What lesson can we “draw” from Rivkah’s well?

It was a shidduch at first sight. Even before Eliezer could put Rivkah to his test – to see if she would offer water to his camels – he already seemed certain that she was Yitzchak’s bashert. After all, Eliezer ran toward Rivkah after simply observing her fill her pitcher (B’reishis 24:16-17). What made him so confident that she was “the one”?

Rashi explains that Eliezer had witnessed a miracle occur on her behalf: The water rose to the surface of the well as she approached with her container. This clued him in that there was something special about this girl.

The Ramban elaborates that the pasuk alludes to the occurrence of this miracle by simply stating that Rivkah approached the well and filled her pitcher, without making any reference to her actually drawing the water. This was how Rashi knew that Rivkah was miraculously spared this inconvenience. By contrast, the Ramban continues, when Rivkah returned to the well to procure water for Eliezer and his camels, the verse does add that she had to draw the water herself (v. 20), indicating that the supernatural feat did not reoccur.

Why didn’t the magic repeat itself? Had she suddenly lost her superpowers?

Rav Zalman Sorotzkin zt”l (Oznayim LaTorah) answers that there was a crucial difference between these two instances of collecting water. On the first occasion, Rivkah was gathering water for herself; on the second, she was drawing water as a kindness for others. When performing a mundane chore, Hashem granted her a shortcut to spare unnecessary time and effort. However, when engaged in an act of chesed, Hashem did not want to deprive her of even a moment – or an ounce – of the mitzvah opportunity!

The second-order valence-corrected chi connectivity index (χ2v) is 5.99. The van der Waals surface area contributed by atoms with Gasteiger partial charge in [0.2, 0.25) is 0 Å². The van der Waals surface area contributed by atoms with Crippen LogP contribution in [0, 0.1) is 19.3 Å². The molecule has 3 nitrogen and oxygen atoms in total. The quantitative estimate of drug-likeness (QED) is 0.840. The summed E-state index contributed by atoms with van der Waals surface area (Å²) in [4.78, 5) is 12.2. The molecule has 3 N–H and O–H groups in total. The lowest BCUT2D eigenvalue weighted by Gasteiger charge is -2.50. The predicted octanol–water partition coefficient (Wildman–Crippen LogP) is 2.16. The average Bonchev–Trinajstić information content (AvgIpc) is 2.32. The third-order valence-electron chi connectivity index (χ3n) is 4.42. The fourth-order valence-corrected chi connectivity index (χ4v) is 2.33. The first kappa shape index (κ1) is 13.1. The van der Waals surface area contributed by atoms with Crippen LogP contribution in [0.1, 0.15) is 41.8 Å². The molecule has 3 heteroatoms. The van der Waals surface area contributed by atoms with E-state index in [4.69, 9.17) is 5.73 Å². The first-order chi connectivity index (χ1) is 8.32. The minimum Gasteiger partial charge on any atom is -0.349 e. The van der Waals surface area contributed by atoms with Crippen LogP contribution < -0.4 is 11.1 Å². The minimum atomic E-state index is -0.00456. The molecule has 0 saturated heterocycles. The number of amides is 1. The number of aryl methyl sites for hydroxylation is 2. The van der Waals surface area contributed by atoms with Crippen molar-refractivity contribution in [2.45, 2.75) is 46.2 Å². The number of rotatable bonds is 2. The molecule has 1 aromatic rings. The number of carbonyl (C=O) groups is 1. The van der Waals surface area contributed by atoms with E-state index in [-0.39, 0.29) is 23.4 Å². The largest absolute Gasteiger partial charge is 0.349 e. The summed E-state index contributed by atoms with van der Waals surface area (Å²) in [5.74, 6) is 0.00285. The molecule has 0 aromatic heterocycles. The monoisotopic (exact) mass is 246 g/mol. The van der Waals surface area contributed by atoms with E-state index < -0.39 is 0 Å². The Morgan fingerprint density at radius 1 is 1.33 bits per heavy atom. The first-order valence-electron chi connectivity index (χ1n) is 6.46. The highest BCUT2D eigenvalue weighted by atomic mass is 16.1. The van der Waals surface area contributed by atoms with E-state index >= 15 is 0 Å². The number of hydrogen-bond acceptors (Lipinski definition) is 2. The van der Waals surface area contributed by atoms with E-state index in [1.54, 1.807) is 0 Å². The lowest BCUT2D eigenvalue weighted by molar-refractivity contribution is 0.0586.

What an amazing perspective! We may often feel the opposite: “If Hashem really wanted me to go to Maariv, He would not have made the weather so cold or finding parking such a nightmare!” In truth, however, the need to expend full effort in the performance of a mitzvah is precisely what makes it so special.

Chazal have an expression: l’fum tzaara agra (Avos 5:23), loosely translated as: No pain, no gain. In other words, the effort required for a mitzvah is not a hurdle to overcome; on the contrary, it is the barometer of the true value of that action! Certainly, mitzvos would be much less burdensome if they were effortless, but by the very same token, they would also be that much less valuable. Hashem was willing to help Rivkah save time and effort when it didn’t matter; but for chesed: Yes pain, yes gain!

Rabbi Yaakov Abramovitz is Assistant to the Rabbi at the Young Israel of Kew Gardens Hills and presides over its Young Marrieds Minyan, while also pursuing a PsyD in School and Clinical Child Psychology at the Ferkauf Graduate School of Psychology. He can be reached at This email address is being protected from spambots. You need JavaScript enabled to view it..